Probation and Drugs

Probation and Drugs You are a county probation officer who believes that only the most serious offenders belong in prison or jail. You are particularly disturbed by the fact that more and more people on your caseload are on probation for drug offenses. Although you personally believe that marijuana is a harmless recreational drug, you know that it continues to be outlawed in your state and can bring substantial terms in the county jail. One day, a probationer reports to your office. Up until now, he has been a model probationer; he is employed and has paid all of his fines. Today, however, he has very bloodshot eyes and smells like marijuana. One of the conditions of his probation is that he refrain from all illegal activity. It is at your discretion whether or not to request a urine sample from him. If he tests positive, he can be sent to jail. If you fail to report your observations about his physical appearance when he arrived at your office, you can be fired. The probationer reveals to you that he “may have smoked a little ‘something’ ” because he was depressed about the death of his mother. He begs you not to ask for a urine sample because he has only one month remaining on probation. Answer the following questions:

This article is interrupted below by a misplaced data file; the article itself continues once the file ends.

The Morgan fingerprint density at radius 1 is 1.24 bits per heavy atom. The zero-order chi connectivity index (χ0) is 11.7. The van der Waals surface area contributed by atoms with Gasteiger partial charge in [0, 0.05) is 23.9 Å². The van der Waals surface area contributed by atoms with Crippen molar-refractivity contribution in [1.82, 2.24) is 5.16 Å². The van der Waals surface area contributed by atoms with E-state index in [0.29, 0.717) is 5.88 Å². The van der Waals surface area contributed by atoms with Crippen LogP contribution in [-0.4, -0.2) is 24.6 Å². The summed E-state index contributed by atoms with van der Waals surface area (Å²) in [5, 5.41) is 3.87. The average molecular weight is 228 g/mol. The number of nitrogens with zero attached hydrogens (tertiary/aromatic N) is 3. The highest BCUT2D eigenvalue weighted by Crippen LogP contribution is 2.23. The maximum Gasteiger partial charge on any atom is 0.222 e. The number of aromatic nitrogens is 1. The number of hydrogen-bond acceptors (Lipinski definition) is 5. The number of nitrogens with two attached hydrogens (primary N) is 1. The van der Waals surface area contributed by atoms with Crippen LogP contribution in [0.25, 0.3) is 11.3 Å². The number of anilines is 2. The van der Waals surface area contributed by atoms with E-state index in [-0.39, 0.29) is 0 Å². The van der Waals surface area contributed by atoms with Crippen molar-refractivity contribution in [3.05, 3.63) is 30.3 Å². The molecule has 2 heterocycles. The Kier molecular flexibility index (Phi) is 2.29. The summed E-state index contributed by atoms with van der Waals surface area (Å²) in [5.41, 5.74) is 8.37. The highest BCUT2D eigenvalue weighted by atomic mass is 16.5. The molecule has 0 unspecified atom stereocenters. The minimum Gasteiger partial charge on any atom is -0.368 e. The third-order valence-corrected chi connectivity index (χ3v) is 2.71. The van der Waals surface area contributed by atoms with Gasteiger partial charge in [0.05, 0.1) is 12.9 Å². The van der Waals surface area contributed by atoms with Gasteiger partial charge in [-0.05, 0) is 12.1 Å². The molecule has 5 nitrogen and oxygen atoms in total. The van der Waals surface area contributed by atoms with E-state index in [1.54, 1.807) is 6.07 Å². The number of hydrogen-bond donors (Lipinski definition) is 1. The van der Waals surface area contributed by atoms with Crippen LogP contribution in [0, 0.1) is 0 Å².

a. What are your options at this time? What should you do?

b. How can you show him that you are serious about his committing no more offenses?

c. Assume that his statement about the death of his mother seems genuine, and that you as a probation officer have a strong intuitive sense about when people are lying to you. Does this drug use seem as though it will be a growing problem, or that it will end here?


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